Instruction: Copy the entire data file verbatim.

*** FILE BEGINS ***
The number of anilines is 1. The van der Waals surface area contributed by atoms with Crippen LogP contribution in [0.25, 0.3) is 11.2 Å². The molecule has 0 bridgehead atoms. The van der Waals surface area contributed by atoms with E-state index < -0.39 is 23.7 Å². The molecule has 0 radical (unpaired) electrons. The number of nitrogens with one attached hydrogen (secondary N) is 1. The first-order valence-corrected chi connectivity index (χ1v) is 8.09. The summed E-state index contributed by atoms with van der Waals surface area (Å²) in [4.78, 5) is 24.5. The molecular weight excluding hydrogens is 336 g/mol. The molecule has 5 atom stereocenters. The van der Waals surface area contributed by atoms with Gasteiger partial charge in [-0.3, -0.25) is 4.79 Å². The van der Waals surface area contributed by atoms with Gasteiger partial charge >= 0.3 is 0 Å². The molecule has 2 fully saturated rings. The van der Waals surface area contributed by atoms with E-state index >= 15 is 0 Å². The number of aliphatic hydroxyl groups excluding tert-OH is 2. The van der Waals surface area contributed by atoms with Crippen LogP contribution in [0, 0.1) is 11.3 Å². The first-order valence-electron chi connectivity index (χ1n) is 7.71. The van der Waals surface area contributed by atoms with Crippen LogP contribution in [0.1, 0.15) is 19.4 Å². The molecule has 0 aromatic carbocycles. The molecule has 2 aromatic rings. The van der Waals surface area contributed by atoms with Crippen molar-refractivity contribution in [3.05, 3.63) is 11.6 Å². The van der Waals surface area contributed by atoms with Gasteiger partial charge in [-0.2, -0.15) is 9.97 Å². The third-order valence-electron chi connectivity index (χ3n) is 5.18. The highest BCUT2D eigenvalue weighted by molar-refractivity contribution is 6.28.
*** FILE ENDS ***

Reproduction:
The number of anilines is 1. The van der Waals surface area contributed by atoms with Crippen LogP contribution in [0.25, 0.3) is 11.2 Å². The molecule has 0 bridgehead atoms. The van der Waals surface area contributed by atoms with E-state index < -0.39 is 23.7 Å². The molecule has 0 radical (unpaired) electrons. The number of nitrogens with one attached hydrogen (secondary N) is 1. The first-order valence-corrected chi connectivity index (χ1v) is 8.09. The summed E-state index contributed by atoms with van der Waals surface area (Å²) in [4.78, 5) is 24.5. The molecular weight excluding hydrogens is 336 g/mol. The molecule has 5 atom stereocenters. The van der Waals surface area contributed by atoms with Gasteiger partial charge in [-0.3, -0.25) is 4.79 Å². The van der Waals surface area contributed by atoms with Gasteiger partial charge >= 0.3 is 0 Å². The molecule has 2 fully saturated rings. The van der Waals surface area contributed by atoms with E-state index >= 15 is 0 Å². The number of aliphatic hydroxyl groups excluding tert-OH is 2. The van der Waals surface area contributed by atoms with Crippen LogP contribution in [0, 0.1) is 11.3 Å². The first-order valence-electron chi connectivity index (χ1n) is 7.71. The van der Waals surface area contributed by atoms with Crippen LogP contribution in [0.1, 0.15) is 19.4 Å². The molecule has 0 aromatic carbocycles. The molecule has 2 aromatic rings. The van der Waals surface area contributed by atoms with Crippen molar-refractivity contribution in [3.05, 3.63) is 11.6 Å². The van der Waals surface area contributed by atoms with Gasteiger partial charge in [-0.2, -0.15) is 9.97 Å². The third-order valence-electron chi connectivity index (χ3n) is 5.18. The highest BCUT2D eigenvalue weighted by molar-refractivity contribution is 6.28.